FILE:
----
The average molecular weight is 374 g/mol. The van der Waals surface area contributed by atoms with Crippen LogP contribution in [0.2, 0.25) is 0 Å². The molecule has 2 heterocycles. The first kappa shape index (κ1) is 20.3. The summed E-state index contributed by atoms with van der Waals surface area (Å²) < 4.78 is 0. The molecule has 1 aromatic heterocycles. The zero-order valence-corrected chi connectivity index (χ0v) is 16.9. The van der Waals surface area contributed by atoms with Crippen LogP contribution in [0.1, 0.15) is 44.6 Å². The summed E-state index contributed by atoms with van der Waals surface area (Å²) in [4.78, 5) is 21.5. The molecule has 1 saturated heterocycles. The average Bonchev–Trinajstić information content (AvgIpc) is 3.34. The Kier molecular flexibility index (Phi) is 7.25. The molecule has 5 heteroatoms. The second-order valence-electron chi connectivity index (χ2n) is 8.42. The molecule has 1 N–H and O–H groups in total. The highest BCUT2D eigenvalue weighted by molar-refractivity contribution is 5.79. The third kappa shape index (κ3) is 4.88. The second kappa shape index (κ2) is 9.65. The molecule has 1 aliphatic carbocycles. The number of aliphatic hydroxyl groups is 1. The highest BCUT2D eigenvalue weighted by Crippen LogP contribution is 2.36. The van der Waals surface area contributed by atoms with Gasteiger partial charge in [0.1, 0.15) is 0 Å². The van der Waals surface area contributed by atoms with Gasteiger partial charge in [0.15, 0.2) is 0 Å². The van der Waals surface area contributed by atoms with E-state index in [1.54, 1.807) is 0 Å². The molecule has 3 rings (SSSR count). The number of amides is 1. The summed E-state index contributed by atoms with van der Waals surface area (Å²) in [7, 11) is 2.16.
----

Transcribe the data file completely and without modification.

The average molecular weight is 374 g/mol. The van der Waals surface area contributed by atoms with Crippen LogP contribution in [0.2, 0.25) is 0 Å². The molecule has 2 heterocycles. The first kappa shape index (κ1) is 20.3. The summed E-state index contributed by atoms with van der Waals surface area (Å²) < 4.78 is 0. The molecule has 1 aromatic heterocycles. The zero-order valence-corrected chi connectivity index (χ0v) is 16.9. The van der Waals surface area contributed by atoms with Crippen LogP contribution in [0.1, 0.15) is 44.6 Å². The summed E-state index contributed by atoms with van der Waals surface area (Å²) in [4.78, 5) is 21.5. The molecule has 1 saturated heterocycles. The average Bonchev–Trinajstić information content (AvgIpc) is 3.34. The Kier molecular flexibility index (Phi) is 7.25. The molecule has 5 heteroatoms. The second-order valence-electron chi connectivity index (χ2n) is 8.42. The molecule has 1 N–H and O–H groups in total. The highest BCUT2D eigenvalue weighted by molar-refractivity contribution is 5.79. The third kappa shape index (κ3) is 4.88. The second kappa shape index (κ2) is 9.65. The molecule has 1 aliphatic carbocycles. The number of aliphatic hydroxyl groups is 1. The highest BCUT2D eigenvalue weighted by Crippen LogP contribution is 2.36. The van der Waals surface area contributed by atoms with Gasteiger partial charge in [0.1, 0.15) is 0 Å². The van der Waals surface area contributed by atoms with Gasteiger partial charge in [0.15, 0.2) is 0 Å². The van der Waals surface area contributed by atoms with E-state index in [1.54, 1.807) is 0 Å². The molecule has 3 rings (SSSR count). The number of amides is 1. The summed E-state index contributed by atoms with van der Waals surface area (Å²) in [7, 11) is 2.16.